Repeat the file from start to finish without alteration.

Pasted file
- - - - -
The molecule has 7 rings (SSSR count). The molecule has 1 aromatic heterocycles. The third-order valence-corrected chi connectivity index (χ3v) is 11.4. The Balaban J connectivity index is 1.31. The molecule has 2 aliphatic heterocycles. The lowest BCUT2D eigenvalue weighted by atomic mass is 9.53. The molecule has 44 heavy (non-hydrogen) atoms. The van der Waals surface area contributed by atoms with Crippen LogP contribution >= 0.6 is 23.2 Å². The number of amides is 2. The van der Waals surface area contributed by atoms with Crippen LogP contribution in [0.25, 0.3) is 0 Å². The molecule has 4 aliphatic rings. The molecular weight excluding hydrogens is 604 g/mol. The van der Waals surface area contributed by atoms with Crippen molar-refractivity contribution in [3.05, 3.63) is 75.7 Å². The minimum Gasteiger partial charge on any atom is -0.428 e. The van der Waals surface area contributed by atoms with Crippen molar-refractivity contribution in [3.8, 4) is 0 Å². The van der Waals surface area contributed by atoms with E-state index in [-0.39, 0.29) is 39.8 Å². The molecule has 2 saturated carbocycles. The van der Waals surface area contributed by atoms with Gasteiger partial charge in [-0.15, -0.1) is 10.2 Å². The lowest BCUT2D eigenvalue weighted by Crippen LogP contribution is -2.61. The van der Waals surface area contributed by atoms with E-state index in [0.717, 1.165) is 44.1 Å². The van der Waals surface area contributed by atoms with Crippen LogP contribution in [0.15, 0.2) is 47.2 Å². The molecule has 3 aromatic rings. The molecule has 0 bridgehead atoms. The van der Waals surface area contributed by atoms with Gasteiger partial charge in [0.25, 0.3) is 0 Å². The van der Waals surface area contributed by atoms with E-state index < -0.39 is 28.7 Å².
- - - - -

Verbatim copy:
The molecule has 7 rings (SSSR count). The molecule has 1 aromatic heterocycles. The third-order valence-corrected chi connectivity index (χ3v) is 11.4. The Balaban J connectivity index is 1.31. The molecule has 2 aliphatic heterocycles. The lowest BCUT2D eigenvalue weighted by atomic mass is 9.53. The molecule has 44 heavy (non-hydrogen) atoms. The van der Waals surface area contributed by atoms with Crippen LogP contribution >= 0.6 is 23.2 Å². The number of amides is 2. The van der Waals surface area contributed by atoms with Crippen LogP contribution in [0.25, 0.3) is 0 Å². The molecule has 4 aliphatic rings. The molecular weight excluding hydrogens is 604 g/mol. The van der Waals surface area contributed by atoms with Crippen molar-refractivity contribution in [3.05, 3.63) is 75.7 Å². The minimum Gasteiger partial charge on any atom is -0.428 e. The van der Waals surface area contributed by atoms with Crippen molar-refractivity contribution in [3.8, 4) is 0 Å². The van der Waals surface area contributed by atoms with E-state index in [-0.39, 0.29) is 39.8 Å². The molecule has 2 saturated carbocycles. The van der Waals surface area contributed by atoms with Gasteiger partial charge in [-0.15, -0.1) is 10.2 Å². The lowest BCUT2D eigenvalue weighted by Crippen LogP contribution is -2.61. The van der Waals surface area contributed by atoms with E-state index in [0.717, 1.165) is 44.1 Å². The van der Waals surface area contributed by atoms with Crippen LogP contribution in [0.15, 0.2) is 47.2 Å². The molecule has 3 aromatic rings. The molecule has 0 bridgehead atoms. The van der Waals surface area contributed by atoms with Gasteiger partial charge in [0.25, 0.3) is 0 Å². The van der Waals surface area contributed by atoms with E-state index < -0.39 is 28.7 Å².